Monday, August 16, 2010

Living in Huaycan

I knew Peru was going to be a lot different from the US, but I couldn't anticipate how. I tried to read about its customs in advance, but I couldn't fully understand until I arrived here.

Combis and Motos

Transportation is kind of fun here. Besides taxis (which are pretty unsafe, because they aren't registered with any official organization) and personal cars (which don't exist in Huaycan), the main forms of transportation are motos and combis.

A combi is the Peruvian version of a bus, but it can vary in size from a normal sized bus to a tiny passenger van with rows of seats. All of them in Huaycan are small, so if there are no seats and I have to stand in it, I sometimes have to fold myself in half to fit. We mainly take combis around town because they are ridiculously cheap and can be found everywhere. Rides around Huaycan are about 50 centimos, which is about 20 US cents. Then to get anywhere else, I only have to pay about 1 sol and 50 centimos, which is equivalent to 50 US cents. They're so common that if you can't find the right one in one minute, you're not looking hard enough. It's sort of an adventure to ride them, with trying to find and flag down the right one with dozens zooming past.

Motos are the cheap version of taxis. They're like a dirtbike with an attachment on back for people to sit. (Photo is below) Two can fit in it comfortably, and three is a tight squeeze. I think we've put four in before, with people sitting on other people's laps.

Motos are nice for getting to places where combis don't go or getting home at night when it's not smart to walk. But they're a little more expensive, so we don't take them very often. For example, a short ride in Huaycan would be somewhere between 2 and 4 soles. It's not very expensive, but taking them everywhere would add up quickly.


One night the other volunteers and I went to Horacio (the next town over). When we were walking to the center of town, we came across a few girls playing volleyball. As soon as they saw us, they stopped playing and started yelling "Gringas! Gringas!" Then they started waving and jumping up and down saying "Hola! Hola! Hello! Hello!" They did this for about 5 minutes until we got too far away to hear. They had probably never seen a foreigner, so seeing three of us at a time was really exciting.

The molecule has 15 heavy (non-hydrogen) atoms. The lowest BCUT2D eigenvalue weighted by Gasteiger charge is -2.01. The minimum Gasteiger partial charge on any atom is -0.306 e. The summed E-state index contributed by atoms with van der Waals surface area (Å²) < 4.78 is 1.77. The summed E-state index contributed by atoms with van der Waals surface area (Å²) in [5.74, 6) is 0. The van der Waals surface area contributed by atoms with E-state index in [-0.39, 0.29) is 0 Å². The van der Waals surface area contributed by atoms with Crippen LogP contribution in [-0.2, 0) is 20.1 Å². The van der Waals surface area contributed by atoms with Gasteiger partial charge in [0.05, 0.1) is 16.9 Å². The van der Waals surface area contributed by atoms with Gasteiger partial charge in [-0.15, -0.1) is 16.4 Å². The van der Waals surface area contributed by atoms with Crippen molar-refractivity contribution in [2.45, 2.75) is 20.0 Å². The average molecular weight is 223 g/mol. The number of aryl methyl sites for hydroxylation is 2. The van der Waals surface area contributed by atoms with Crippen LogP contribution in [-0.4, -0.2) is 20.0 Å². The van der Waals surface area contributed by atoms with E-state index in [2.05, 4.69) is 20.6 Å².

Huaycan and the areas around it are really poor, so foreigners are rare here. Even we take notice when we see another foreigner. Huaycan is getting used to us because we're from the organization, but places like Horacio never really see anyone. But even in Huaycan, we get stares, especially if we start speaking English. It's a little odd, but it's to be expected. We get called "gringas" all the time. But it's not offensive here at all; it's just their way of saying "foreigner".

One of the volunteers was completely right when she said "It's like we're celebrities." We can do or get absolutely anything we want. When we go out, they'll play American music just for us, they'll always encourage this one girl who loves to dance on the stage, combis always notice us and yell where they're going and motion for us to get on, and kids never stop staring and giggling. Unfortunately, the attention often leads to machismo from guys. Machismo is a very big part of Peruvian culture, so men like to yell things, whistle, blow kisses and all. If a guy talks to us, he'll immediately say that we're the most beautiful women he's seen all day, week, or ever. Or they'll greet us not with "Hola," but instead with "guapa" or "bonita" (beautiful and pretty). And they don't stop saying it. It was really disconcerting at first, but it's becoming easier to ignore, especially since talking is as much as the guys will ever do.

If I get tired of the attention, I can always go into Lima itself. Unlike the rest of Peru, Lima has a lot of European influence, so I can easily pass as Peruvian with my dark hair and eyes. That was a complete shock the first time someone told me that, but I've been into Lima and seen that it's true. Even though my skin is so light, I don't stick out there at all.


Though there's regular dancing here, on Sundays people only do a specific type of dancing. It has a bunch of variations, like Jumpstyle, Techtonik, Shuffle, and Hard Style. I don't even know how to describe it. It's sort of like a mix between sliding across the floor and Irish dancing (Hard Style) while Jumpstyle mixes in these karate kicks. Here's a video that shows Shuffle and Jumpstyle. Right now, the other volunteers and I are trying to learn Jumpstyle and Hard Style, so hopefully I'll be able to do that by the time I get home.


I've always been used to shaking hands and saying "Hola" or "Adios," but that is pretty rare here. Instead, people say "Ciao" and kiss each other once on the left cheek. The first time I met someone, I had no idea about this, so I tried to shake their hand. They gave me a funny look, then grabbed my hand and used it to pull me in for a kiss. It was weird at first, but now I really like it. It seems much friendlier and inviting than a handshake.


  1. You'll come back and I won't recognize you! You're new lifestyle sounds really interesting, especially the combis. Just make sure to keep safe!

  2. Haha, I doubt that will happen. But it is really different and fun here. I'll keep safe, I promise.